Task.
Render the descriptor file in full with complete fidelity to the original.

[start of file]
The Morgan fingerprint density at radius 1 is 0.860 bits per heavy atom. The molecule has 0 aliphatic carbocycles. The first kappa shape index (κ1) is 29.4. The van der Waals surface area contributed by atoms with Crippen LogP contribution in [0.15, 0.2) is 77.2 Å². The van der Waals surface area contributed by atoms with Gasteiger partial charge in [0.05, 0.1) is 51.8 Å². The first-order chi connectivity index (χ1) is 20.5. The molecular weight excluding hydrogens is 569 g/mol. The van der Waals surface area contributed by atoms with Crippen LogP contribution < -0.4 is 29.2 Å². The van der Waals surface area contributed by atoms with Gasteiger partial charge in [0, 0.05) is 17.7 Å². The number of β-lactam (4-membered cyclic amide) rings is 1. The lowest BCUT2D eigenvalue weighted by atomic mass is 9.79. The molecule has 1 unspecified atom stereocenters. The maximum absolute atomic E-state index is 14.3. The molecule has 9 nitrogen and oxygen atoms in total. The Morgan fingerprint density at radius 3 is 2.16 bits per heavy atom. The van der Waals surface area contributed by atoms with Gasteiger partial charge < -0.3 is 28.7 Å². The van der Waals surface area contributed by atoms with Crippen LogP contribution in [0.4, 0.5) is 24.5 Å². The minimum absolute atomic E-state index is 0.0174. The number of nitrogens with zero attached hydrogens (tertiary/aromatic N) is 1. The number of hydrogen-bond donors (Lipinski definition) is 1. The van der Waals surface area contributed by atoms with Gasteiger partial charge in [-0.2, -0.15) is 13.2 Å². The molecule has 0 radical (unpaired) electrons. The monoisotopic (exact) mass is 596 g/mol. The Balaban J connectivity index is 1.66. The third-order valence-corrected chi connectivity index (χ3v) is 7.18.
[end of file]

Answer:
The Morgan fingerprint density at radius 1 is 0.860 bits per heavy atom. The molecule has 0 aliphatic carbocycles. The first kappa shape index (κ1) is 29.4. The van der Waals surface area contributed by atoms with Crippen LogP contribution in [0.15, 0.2) is 77.2 Å². The van der Waals surface area contributed by atoms with Gasteiger partial charge in [0.05, 0.1) is 51.8 Å². The first-order chi connectivity index (χ1) is 20.5. The molecular weight excluding hydrogens is 569 g/mol. The van der Waals surface area contributed by atoms with Crippen LogP contribution < -0.4 is 29.2 Å². The van der Waals surface area contributed by atoms with Gasteiger partial charge in [0, 0.05) is 17.7 Å². The number of β-lactam (4-membered cyclic amide) rings is 1. The lowest BCUT2D eigenvalue weighted by atomic mass is 9.79. The molecule has 1 unspecified atom stereocenters. The maximum absolute atomic E-state index is 14.3. The molecule has 9 nitrogen and oxygen atoms in total. The Morgan fingerprint density at radius 3 is 2.16 bits per heavy atom. The van der Waals surface area contributed by atoms with Gasteiger partial charge < -0.3 is 28.7 Å². The van der Waals surface area contributed by atoms with Crippen LogP contribution in [0.4, 0.5) is 24.5 Å². The minimum absolute atomic E-state index is 0.0174. The number of nitrogens with zero attached hydrogens (tertiary/aromatic N) is 1. The number of hydrogen-bond donors (Lipinski definition) is 1. The van der Waals surface area contributed by atoms with Gasteiger partial charge in [-0.2, -0.15) is 13.2 Å². The molecule has 0 radical (unpaired) electrons. The monoisotopic (exact) mass is 596 g/mol. The Balaban J connectivity index is 1.66. The third-order valence-corrected chi connectivity index (χ3v) is 7.18.